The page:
Henry Thoreau, a rugged New England individualist of the nineteenth century, once went to jail rather than pay his poll tax to a state that supported slavery. During this period he wrote his essay "Civil Disobedience".
Thoreau's good friend, Ralph Waldo Emerson, hurried to visit him in jail. Peering through the bars exclaimed: "Why, Henry, what are you doing in there?"
The sharp witted Thoreau replied, "Nay, Ralph, the question is, what are you doing out there?"
Who is the different one - Little Bron or his governess? Thoreau in jail or the rest of us outside?
Thoreau was not a churchman because he thought the churches of his day were too convention-bound - and perhaps he was right. Yet in his book Walden he speaks often of God. He explains that he went to Walden Pond to live the simple life because he wanted to find those answers that you and I seek: "I went to the woods because I wished . . . to front only the essential facts of life and see if I could not learn what it had to teach, and not, when I came to die, discovered that I had not lived."
At another time this amazing man commented: "If a man does not keep pace with his companions, perhaps it is because he hears a different drummer. Let him step to the music which he hears, however measured or far away."
Any man or woman who accomplishes anything worthwhile must have the courage to live differently because they are marching to a different drummer and are not afraid to be out of step.
C. It means that we love differently (v. 22)
Love sets us apart. Love is the display of holiness. Love is the litmus test for Christians.
It is not just any kind of love. It is a:
Sincere love. It is genuine, authentic. Like God's love for us. Our motive is not to get, but to give.
Deep love. It is intense, fervent. It means to love with all of our strength. Christian love is not a feeling. It is a matter of the will.
Pure love. It is spotless, clean. Men speak romantically about loving from the heart, but God speaks realistically about loving from a pure heart.
This is the same kind of love Jesus talked about when he said, "By this all people will know that you are My disciples, if you have love for one another" (John 13:35). Love one another - sincerely, deeply, and purely - and people will know that you are different. They will know that you are followers of Christ.
In the first century a pagan went to report on the early church movement. He visited a compound where Christians were living together. He intended to write something bad. Instead he wrote, "Behold, how they love one another."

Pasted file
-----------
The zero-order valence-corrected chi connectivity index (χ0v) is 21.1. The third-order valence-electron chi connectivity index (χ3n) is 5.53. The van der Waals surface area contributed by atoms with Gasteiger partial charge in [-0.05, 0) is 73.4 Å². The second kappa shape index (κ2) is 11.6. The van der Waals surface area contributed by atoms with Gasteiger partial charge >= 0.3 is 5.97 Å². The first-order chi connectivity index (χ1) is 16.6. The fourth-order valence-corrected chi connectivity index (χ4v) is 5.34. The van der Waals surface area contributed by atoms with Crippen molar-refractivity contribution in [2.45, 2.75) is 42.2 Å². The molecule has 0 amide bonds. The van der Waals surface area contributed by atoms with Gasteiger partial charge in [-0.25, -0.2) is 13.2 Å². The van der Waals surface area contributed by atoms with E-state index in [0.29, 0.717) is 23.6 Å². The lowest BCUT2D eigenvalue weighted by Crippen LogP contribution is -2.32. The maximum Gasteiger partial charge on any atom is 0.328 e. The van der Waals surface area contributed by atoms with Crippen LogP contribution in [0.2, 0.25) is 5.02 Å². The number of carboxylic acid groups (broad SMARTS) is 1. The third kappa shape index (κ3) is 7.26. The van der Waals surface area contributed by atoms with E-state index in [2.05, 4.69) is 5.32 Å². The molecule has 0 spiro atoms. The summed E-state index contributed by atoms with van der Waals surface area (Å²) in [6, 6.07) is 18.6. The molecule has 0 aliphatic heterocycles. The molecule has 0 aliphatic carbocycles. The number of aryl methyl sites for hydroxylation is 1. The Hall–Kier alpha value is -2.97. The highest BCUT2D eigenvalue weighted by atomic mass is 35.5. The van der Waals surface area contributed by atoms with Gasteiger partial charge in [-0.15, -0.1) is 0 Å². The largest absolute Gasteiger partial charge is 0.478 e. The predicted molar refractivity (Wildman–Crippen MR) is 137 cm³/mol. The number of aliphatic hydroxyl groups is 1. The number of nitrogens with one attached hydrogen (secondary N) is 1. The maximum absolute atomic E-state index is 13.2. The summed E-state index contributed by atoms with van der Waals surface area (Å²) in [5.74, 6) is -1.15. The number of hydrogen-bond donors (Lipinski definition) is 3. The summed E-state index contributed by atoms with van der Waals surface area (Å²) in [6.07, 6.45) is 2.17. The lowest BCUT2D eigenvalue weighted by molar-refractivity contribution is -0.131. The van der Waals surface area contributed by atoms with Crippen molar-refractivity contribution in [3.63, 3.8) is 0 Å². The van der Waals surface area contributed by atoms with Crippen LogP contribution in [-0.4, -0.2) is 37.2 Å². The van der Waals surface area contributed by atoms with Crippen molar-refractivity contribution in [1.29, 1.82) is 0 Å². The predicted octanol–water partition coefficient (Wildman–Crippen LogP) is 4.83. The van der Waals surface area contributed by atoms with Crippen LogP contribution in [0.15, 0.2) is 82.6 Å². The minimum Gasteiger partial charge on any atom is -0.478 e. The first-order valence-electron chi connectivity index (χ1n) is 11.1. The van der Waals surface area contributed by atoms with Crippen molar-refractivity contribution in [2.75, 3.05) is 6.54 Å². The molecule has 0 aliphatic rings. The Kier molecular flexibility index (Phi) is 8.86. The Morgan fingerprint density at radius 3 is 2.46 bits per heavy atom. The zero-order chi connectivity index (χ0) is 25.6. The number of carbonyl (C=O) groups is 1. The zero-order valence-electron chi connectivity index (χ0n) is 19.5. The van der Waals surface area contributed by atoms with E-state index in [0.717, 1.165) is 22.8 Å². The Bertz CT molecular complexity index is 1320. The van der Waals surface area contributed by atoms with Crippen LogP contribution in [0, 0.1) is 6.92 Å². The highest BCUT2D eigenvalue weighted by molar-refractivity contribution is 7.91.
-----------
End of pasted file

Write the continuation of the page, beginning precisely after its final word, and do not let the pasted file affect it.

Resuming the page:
D. It means that we talk differently (v. 2:1)
Different thinking leads to different living, which in turn leads to loving differently, which leads to different talking. The words we use reveal most obviously if we are truly different or not. We live in a world that uses words to put people down and tear people up. Those who are different use their words to build people up.
Words are powerful. Words have the power to edify, to give life, but they also have the power to discourage and to kill dreams. Have you ever had your joy stolen because of someone's reckless words, or had your self-esteem destroyed by someone's hurtful words?
One day a man went to the YMCA to pick up his son from swimming. While he waited on his son to change clothes, he wandered toward the deep end of the pool to watch a young boy practicing dives off the diving board. The kid was twelve or thirteen. Oblivious to the other swimmers around him, he shot off the board with his body folded into a flat 'V,' his feet lifting up to meet his outstretched hands. He opened again at the top of the dive, his head coming backwards, his arms opening out and away to break the surface of the water, his body knifing straight in with a small splash.
The observer figured he had taken lessons. The boy executed three more dives as fine as the first. Each performed with confidence, without hesitation or doubt.
Then, as the boy climbed out after the fourth dive, his father came out of the locker room. The boy grabbed the man's hand and towed him the board, talking excitedly. The boy said, "I can do it Dad, that dive we saw on the Olympics replay."
"No you can't," he dad said as he let go of the kid's hand. "You can't do that, can you?"
Then the man observing saw it: the slight drop of the kid's shoulders, the shortened step that made him lose his balance, the sudden change around his eyes as his intensity and confidence faltered for the first time.
He climbed the board, walked to the middle, looked at his dad as if waiting or hoping for something, but the man did nothing. Right from the start the dive was different. The strides were shorter, and less sure of themselves; they missed the previous spot by at least a foot, so the kid did not get the save leverage as before. Without the springboard's power he could not gain the needed height. He was forced to bend his knees in the 'V,' but even then he had no time to open again and he crashed clumsily into the water.
As the boy climbed out at his father's feet, the dad said, "I knew you couldn't do that dive yet, but if you work at it you might get it someday." He patted the boy's shoulder. "You want to try again?" The boy shook his head, then walked away to the locker room while his dad stayed outside.
Today the world has a desperate need for people who are different. We need people who will carry their faith into the office, into Congress, into society, into the school, into the home. We need people who will be different even if it will cost them their social popularity, their economic fortunes, or their very lives.
One does not obtain that kind of distinctiveness except through a personal relationship with Jesus Christ. He is the one that issues the drumbeat of the Different Drummer. He is the one that calls us to stand out of the crowd, to be distinct, separate, unusual. He calls us to be different.